Elders are a special category because they can be so for so long. I think in any given century, the survival rate is quite good. Maybe only 5-10% destroyed. The problem is that elders can exist theoretically forever, so they keep getting dwindled. After a thousand years, that 95% success rate means less than 60% of elders have made it. After two thousand years, it's around 35%. After 4000 years it's around 12%. If it is 90% survival every century, those numbers fall to 35%, 13%, and less than 2%.

    I think the numbers for elders get skewed though, because many elders fall into voluntarily torpor at some point. So they drop out of vampire society and are effectively "dead", but who knows when they'll wake up?

  • Black Fox
    replied
    The original reason I made the first post was because I think this is something that helps the ST run the setting. It is something I feel can be easily overlooked while running the game, but adds a lot to it.

    For example, if there is a significant number of vampires that never become neonates and are destroyed while fledglings, it helps set the mood of the game. The players know their PCs succeeded in ways other new embraces did not. It also provides the ST with any number of plots that might not be appropriate for released Kindred. One thing I like to run is for the new PCs in one of their first games is to help someone hunt down an errant fledgling so the sire can destroy her (for any number of reasons - deteriorating humanity, failure to be able to feed on their own, inability to master Disciplines, violating the Masquerade, etc.) I find this helps creates a mentality in the PCs to better follow the Masquerade and really defines the setting. So the assumptions of whether 10%, 50%, or 90% of such fledglings are destroyed, creates really different tones on what one you picked.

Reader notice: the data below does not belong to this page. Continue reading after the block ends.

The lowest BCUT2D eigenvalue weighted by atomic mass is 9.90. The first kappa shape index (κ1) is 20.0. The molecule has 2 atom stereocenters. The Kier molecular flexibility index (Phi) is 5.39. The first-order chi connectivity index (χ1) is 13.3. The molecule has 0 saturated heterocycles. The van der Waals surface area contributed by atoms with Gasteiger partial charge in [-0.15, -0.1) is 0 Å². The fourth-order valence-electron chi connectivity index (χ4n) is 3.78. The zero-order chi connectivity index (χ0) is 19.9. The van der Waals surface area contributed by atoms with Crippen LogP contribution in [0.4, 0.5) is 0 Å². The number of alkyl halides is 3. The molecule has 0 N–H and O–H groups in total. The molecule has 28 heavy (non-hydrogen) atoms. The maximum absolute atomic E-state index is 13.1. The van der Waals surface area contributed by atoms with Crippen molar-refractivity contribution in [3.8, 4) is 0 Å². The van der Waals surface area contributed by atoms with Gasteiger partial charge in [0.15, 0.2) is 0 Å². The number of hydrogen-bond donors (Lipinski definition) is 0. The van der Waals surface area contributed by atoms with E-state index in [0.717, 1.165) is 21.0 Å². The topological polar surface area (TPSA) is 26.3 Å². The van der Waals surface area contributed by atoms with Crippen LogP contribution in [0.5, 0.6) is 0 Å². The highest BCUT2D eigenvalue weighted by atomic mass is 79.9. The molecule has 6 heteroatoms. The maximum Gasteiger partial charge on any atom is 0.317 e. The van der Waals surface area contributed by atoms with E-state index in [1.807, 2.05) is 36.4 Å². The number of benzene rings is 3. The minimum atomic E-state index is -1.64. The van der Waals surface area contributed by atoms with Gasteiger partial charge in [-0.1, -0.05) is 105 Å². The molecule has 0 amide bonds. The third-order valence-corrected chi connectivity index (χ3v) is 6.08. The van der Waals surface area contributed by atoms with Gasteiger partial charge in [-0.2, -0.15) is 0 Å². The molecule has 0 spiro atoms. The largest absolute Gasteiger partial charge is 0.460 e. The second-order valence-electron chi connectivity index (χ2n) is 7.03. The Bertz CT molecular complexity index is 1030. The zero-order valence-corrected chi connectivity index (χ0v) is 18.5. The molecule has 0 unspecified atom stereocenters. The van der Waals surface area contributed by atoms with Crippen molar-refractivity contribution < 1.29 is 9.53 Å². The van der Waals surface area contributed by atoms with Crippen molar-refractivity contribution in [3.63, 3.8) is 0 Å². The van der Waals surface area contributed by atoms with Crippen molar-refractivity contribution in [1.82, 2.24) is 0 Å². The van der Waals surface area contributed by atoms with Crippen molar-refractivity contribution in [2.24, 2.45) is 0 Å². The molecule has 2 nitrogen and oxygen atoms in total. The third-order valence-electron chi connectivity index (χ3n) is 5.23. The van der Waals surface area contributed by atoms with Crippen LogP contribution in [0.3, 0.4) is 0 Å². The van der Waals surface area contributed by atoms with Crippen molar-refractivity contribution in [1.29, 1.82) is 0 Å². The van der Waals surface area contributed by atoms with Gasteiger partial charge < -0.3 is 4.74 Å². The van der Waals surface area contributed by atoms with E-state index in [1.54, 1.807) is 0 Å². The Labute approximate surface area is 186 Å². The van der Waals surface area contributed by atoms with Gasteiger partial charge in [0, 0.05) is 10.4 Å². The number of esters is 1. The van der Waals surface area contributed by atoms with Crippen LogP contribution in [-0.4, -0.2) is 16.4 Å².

It also lets me know that a significant number of NPCs might need to be "recycled" during the game to help note the passage of time. I take an NPC off the board and replace the NPC with another. I don't even need to explain why sometimes because maybe nobody knows. It could be the NPC went to another city, but more likely a Lupine or hunter destroyed him, or perhaps even another vampire. But the simple fact that someone is gone and eventually a new neonate is there helps define the setting. I also found that doing this often creates an interest in the PCs to get to learn the the NPCs than before.